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BUCK SUTTON of Spotsylva-
Something like organize the first Gerry Bertier Foundation Charity Golf Tournament Oct. 20 at Cannon Ridge Golf Club in Stafford County.
More than a dozen of the real Titan coaches and players will be taking part there on that day.
Tournament play will be in two flights, at 8 a.m. and 1:30 p.m. Organizers say there are openings to be filled for foursomes in the special round of golf. Those interested can call 373-8475.
"I can safely say that none of this would be coming together if not for for the way Gerry's teammates and others still feel about this very special player and person," said Sutton. "It's very fitting that it's all happening for the first fundraiser to be held by the newly formed Gerry Bertier Foundation."
For those not familiar with the "Remember the Titans" phenomenon, it's a 2000 Disney sports film about the consolidation of three high school football teams into one in Alexandria, Va., during desegregation.
Starring Denzel Washington and Will Patton as the coaches who walk the team through a minefield of racial and competitive tensions, the film has become a phenomenal hit.
Many who see it say they are touched by the brotherhood the players form, despite the racial hatred swirling outside the high school, T.C. Williams.
In the film and in real life, defensive standout Bertier was a stalwart for the team that recorded a no-loss season in 1971. Though his teammates say that Disney took creative license with the Titans' story, they agree Disney got it right portraying Bertier as a brother to all his teammates who saw past color and former allegiances.
Earlier this year, Sutton, whose wife is Bertier's first cousin, learned that the friends and family of the former player had created a foundation in his honor.
It was done largely because of the work Bertier did after his days as a Titan football player. Injured in a bad accident, Bertier used a wheelchair and eventually died in an accident at the hands of a drunken driver.
"He became very involved in working for handicapped access and the rights of those with disabilities," said Becky Britt, Bertier's sister and the president of the new Gerry Bertier #42 Foundation. "The mission of the foundation is to raise money and donate it to spinal cord research."
Money raised by the Stafford tournament will go to Virginia Commonwealth University's Physical Medicine Rehabilitation Center.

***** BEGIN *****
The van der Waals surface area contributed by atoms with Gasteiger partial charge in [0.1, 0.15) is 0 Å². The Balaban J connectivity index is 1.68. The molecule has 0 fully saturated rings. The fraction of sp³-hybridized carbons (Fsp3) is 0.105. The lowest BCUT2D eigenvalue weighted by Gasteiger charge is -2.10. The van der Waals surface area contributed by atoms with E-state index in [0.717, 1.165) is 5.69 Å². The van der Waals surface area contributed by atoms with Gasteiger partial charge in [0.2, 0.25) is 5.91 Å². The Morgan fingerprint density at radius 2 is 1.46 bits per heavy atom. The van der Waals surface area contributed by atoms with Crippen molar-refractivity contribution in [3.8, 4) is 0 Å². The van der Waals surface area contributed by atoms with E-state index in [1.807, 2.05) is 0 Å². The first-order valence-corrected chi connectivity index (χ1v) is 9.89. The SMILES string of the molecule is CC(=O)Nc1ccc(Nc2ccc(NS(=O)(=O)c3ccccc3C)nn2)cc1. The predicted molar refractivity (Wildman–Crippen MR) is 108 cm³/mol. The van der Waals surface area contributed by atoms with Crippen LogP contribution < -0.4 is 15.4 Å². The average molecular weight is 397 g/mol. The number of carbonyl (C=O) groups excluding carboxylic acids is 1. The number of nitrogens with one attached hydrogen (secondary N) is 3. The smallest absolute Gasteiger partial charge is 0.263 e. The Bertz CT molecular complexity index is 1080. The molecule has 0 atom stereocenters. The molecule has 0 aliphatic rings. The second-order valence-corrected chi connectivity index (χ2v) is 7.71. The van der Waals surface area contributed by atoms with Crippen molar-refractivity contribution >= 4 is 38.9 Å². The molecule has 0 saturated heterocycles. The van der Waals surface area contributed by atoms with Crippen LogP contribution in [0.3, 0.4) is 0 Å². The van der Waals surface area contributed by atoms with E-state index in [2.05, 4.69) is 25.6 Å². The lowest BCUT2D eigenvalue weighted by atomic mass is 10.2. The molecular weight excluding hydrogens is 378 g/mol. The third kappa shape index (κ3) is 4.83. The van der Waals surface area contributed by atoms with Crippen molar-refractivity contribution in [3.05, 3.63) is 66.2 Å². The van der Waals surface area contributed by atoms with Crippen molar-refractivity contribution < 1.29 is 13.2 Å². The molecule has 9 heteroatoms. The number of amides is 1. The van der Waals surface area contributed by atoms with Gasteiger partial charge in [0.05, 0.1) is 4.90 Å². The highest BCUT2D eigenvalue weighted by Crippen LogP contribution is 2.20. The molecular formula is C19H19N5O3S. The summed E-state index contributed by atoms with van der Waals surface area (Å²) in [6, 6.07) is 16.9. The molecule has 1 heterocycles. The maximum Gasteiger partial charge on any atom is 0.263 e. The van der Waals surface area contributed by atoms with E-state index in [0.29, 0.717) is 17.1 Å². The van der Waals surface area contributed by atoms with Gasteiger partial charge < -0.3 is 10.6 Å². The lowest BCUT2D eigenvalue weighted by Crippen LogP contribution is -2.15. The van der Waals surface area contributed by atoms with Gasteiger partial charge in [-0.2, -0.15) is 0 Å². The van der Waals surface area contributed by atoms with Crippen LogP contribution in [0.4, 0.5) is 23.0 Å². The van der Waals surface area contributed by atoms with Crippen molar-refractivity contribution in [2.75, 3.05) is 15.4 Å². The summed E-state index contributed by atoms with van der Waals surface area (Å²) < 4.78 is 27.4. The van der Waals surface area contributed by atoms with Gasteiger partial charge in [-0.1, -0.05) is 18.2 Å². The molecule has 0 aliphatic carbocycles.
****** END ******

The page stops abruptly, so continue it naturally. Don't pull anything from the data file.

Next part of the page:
Sutton, who like Bertier, grew up in Alexandria, said he knew that one thing could make the tournament take off.
"I knew if we could get some of the original Titans playing and coming down to talk to folks, this could be big," he said. "Even I wasn't ready for how quickly they signed on once they realized it was all for Gerry."
Mike Hopson, one of the Titans, was one of the reasons the word spread so quickly.
By phone last week, he noted that the real-life players whose story was told by Disney have now formed their own Titan Foundation, in large part to handle the ever-growing interest the public has in them and their story.
Hopson, a leader of the group, said the foundation provides scholarships for T.C. Williams students, for families in need, for worthwhile programs in the Alexandria area and other uses.
When he learned that Britt and Sutton were putting together the golf tournament in Stafford, an event that organizers hope to make an annual outing, the word quickly went out to the Titans.
Coaches Herman Boon and Bill Yoast and more than a dozen players are expected to meet and greet the public at Cannon Ridge between 10 a.m. and 2 p.m. on Oct. 20.
"Once the players heard it was for Gerry's Foundation, we had people signing on right and left," said Hopson. "He was a special guy to all his teammates."
I asked Hopson and former teammate Petey Jones--the running back who switched to defense in the film--how they felt about the movie Disney made.
Jones said the movie overdid the racial tensions between players.
"We were players from three teams coming together to make one team," said Jones. "The real tension for us was competing for our spots. That was a lot bigger thing than who was white and who was black. Having started for our own teams, all of a sudden we had to beat out other guys just to play."
Jones had one other thing to set straight: "They had that thing wrong about me fumbling all the time. It didn't happen. I never dropped the ball."
The pair, still close friends, said the film did a pretty good job of characterizing the two coaches, and dramatized things like a 6 a.m. training run by turning it into a middle of the night team punishment.
"Coach Boon always says that they didn't get his look right," laughed Hopson. "He said he's a lot better looking than Denzel."
Britt said her family was largely happy with the way her brother was portrayed, though they said her mother wasn't the racist that she was made out to be in the film.
Chris Lynch at Cannon Ridge, one of the region's top public courses, said he and others there are proud to be involved.
"To be honest, we usually wouldn't be so much a part of the planning for this kind of event," said Lynch. "But this foundation and the 'Remember The Titans' connection makes this unique; makes it special."
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